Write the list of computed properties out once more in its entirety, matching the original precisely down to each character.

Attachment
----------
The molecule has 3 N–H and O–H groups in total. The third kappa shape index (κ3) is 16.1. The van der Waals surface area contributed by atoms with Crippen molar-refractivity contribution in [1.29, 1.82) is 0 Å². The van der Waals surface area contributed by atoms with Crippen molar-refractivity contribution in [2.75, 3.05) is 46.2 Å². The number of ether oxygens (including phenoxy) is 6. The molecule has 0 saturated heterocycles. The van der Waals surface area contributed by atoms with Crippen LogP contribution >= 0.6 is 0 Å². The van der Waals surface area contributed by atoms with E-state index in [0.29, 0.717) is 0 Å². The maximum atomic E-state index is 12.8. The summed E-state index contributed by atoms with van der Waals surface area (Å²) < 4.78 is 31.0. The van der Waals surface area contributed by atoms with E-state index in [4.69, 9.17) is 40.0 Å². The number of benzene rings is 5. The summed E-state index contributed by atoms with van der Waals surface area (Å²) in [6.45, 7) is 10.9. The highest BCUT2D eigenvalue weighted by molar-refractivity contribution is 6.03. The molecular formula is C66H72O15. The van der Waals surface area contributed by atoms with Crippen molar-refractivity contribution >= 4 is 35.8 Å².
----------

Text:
The molecule has 3 N–H and O–H groups in total. The third kappa shape index (κ3) is 16.1. The van der Waals surface area contributed by atoms with Crippen molar-refractivity contribution in [1.29, 1.82) is 0 Å². The van der Waals surface area contributed by atoms with Crippen molar-refractivity contribution in [2.75, 3.05) is 46.2 Å². The number of ether oxygens (including phenoxy) is 6. The molecule has 0 saturated heterocycles. The van der Waals surface area contributed by atoms with Crippen LogP contribution >= 0.6 is 0 Å². The van der Waals surface area contributed by atoms with E-state index in [0.29, 0.717) is 0 Å². The maximum atomic E-state index is 12.8. The summed E-state index contributed by atoms with van der Waals surface area (Å²) < 4.78 is 31.0. The van der Waals surface area contributed by atoms with E-state index in [4.69, 9.17) is 40.0 Å². The number of benzene rings is 5. The summed E-state index contributed by atoms with van der Waals surface area (Å²) in [6.45, 7) is 10.9. The highest BCUT2D eigenvalue weighted by molar-refractivity contribution is 6.03. The molecular formula is C66H72O15. The van der Waals surface area contributed by atoms with Crippen molar-refractivity contribution >= 4 is 35.8 Å².